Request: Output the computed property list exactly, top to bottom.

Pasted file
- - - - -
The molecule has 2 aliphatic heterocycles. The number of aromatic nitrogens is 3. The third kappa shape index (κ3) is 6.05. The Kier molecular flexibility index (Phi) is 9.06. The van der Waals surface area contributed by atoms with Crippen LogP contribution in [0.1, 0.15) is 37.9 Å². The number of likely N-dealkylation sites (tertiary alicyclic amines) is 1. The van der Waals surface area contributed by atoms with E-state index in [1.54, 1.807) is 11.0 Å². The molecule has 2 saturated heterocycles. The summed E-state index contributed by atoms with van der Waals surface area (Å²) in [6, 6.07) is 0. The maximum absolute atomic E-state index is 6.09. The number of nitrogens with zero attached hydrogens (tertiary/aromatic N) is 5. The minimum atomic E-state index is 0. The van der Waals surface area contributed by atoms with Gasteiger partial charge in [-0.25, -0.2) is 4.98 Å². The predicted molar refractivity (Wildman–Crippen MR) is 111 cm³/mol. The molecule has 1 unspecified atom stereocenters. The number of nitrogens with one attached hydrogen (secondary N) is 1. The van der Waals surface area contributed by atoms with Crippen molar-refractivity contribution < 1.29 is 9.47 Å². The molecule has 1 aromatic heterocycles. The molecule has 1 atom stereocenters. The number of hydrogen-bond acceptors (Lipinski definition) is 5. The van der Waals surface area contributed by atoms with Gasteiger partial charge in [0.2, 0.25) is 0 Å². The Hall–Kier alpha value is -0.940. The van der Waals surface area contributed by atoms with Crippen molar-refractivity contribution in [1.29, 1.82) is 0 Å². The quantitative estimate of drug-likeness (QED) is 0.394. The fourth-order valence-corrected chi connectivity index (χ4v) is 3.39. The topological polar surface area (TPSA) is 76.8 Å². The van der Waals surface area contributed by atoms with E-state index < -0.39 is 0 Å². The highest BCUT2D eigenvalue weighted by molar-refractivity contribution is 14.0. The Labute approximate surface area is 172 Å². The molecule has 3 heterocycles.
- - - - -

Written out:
The molecule has 2 aliphatic heterocycles. The number of aromatic nitrogens is 3. The third kappa shape index (κ3) is 6.05. The Kier molecular flexibility index (Phi) is 9.06. The van der Waals surface area contributed by atoms with Crippen LogP contribution in [0.1, 0.15) is 37.9 Å². The number of likely N-dealkylation sites (tertiary alicyclic amines) is 1. The van der Waals surface area contributed by atoms with E-state index in [1.54, 1.807) is 11.0 Å². The molecule has 2 saturated heterocycles. The summed E-state index contributed by atoms with van der Waals surface area (Å²) in [6, 6.07) is 0. The maximum absolute atomic E-state index is 6.09. The number of nitrogens with zero attached hydrogens (tertiary/aromatic N) is 5. The minimum atomic E-state index is 0. The van der Waals surface area contributed by atoms with Gasteiger partial charge in [-0.25, -0.2) is 4.98 Å². The predicted molar refractivity (Wildman–Crippen MR) is 111 cm³/mol. The molecule has 1 unspecified atom stereocenters. The number of nitrogens with one attached hydrogen (secondary N) is 1. The van der Waals surface area contributed by atoms with Crippen molar-refractivity contribution < 1.29 is 9.47 Å². The molecule has 1 aromatic heterocycles. The molecule has 1 atom stereocenters. The number of hydrogen-bond acceptors (Lipinski definition) is 5. The van der Waals surface area contributed by atoms with Gasteiger partial charge in [0.2, 0.25) is 0 Å². The Hall–Kier alpha value is -0.940. The van der Waals surface area contributed by atoms with Crippen molar-refractivity contribution in [1.29, 1.82) is 0 Å². The quantitative estimate of drug-likeness (QED) is 0.394. The fourth-order valence-corrected chi connectivity index (χ4v) is 3.39. The topological polar surface area (TPSA) is 76.8 Å². The van der Waals surface area contributed by atoms with E-state index < -0.39 is 0 Å². The highest BCUT2D eigenvalue weighted by molar-refractivity contribution is 14.0. The Labute approximate surface area is 172 Å². The molecule has 3 heterocycles.